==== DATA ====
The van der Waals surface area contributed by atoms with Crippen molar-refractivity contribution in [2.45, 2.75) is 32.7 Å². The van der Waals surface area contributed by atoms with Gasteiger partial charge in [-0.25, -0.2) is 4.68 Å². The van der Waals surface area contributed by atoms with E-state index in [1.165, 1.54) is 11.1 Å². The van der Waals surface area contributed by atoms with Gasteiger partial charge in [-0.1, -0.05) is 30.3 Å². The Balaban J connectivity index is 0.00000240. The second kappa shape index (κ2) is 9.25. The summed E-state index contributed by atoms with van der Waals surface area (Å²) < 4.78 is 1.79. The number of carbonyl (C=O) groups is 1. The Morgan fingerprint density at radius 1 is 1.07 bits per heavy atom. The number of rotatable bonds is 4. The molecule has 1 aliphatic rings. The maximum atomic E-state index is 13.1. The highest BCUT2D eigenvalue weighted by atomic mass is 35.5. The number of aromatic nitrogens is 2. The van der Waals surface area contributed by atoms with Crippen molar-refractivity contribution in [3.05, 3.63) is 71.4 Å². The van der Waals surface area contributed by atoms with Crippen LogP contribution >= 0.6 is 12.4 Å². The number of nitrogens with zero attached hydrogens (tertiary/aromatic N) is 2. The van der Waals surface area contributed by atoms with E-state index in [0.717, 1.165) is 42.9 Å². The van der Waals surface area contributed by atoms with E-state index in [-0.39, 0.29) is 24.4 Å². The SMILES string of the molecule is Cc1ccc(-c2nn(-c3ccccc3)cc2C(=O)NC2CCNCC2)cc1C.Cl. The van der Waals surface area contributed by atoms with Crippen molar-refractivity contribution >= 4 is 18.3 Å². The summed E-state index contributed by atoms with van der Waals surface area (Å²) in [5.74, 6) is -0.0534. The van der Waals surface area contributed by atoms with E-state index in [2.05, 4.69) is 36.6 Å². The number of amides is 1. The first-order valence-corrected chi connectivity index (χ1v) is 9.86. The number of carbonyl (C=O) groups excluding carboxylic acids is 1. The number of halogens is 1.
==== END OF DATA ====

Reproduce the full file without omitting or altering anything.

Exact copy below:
The van der Waals surface area contributed by atoms with Crippen molar-refractivity contribution in [2.45, 2.75) is 32.7 Å². The van der Waals surface area contributed by atoms with Gasteiger partial charge in [-0.25, -0.2) is 4.68 Å². The van der Waals surface area contributed by atoms with E-state index in [1.165, 1.54) is 11.1 Å². The van der Waals surface area contributed by atoms with Gasteiger partial charge in [-0.1, -0.05) is 30.3 Å². The Balaban J connectivity index is 0.00000240. The second kappa shape index (κ2) is 9.25. The summed E-state index contributed by atoms with van der Waals surface area (Å²) < 4.78 is 1.79. The number of carbonyl (C=O) groups is 1. The Morgan fingerprint density at radius 1 is 1.07 bits per heavy atom. The number of rotatable bonds is 4. The molecule has 1 aliphatic rings. The maximum atomic E-state index is 13.1. The highest BCUT2D eigenvalue weighted by atomic mass is 35.5. The number of aromatic nitrogens is 2. The van der Waals surface area contributed by atoms with Crippen molar-refractivity contribution in [3.05, 3.63) is 71.4 Å². The van der Waals surface area contributed by atoms with Crippen LogP contribution >= 0.6 is 12.4 Å². The number of nitrogens with zero attached hydrogens (tertiary/aromatic N) is 2. The van der Waals surface area contributed by atoms with E-state index in [0.717, 1.165) is 42.9 Å². The van der Waals surface area contributed by atoms with E-state index in [-0.39, 0.29) is 24.4 Å². The SMILES string of the molecule is Cc1ccc(-c2nn(-c3ccccc3)cc2C(=O)NC2CCNCC2)cc1C.Cl. The van der Waals surface area contributed by atoms with Crippen molar-refractivity contribution >= 4 is 18.3 Å². The summed E-state index contributed by atoms with van der Waals surface area (Å²) in [5.74, 6) is -0.0534. The van der Waals surface area contributed by atoms with E-state index in [2.05, 4.69) is 36.6 Å². The number of amides is 1. The first-order valence-corrected chi connectivity index (χ1v) is 9.86. The number of carbonyl (C=O) groups excluding carboxylic acids is 1. The number of halogens is 1.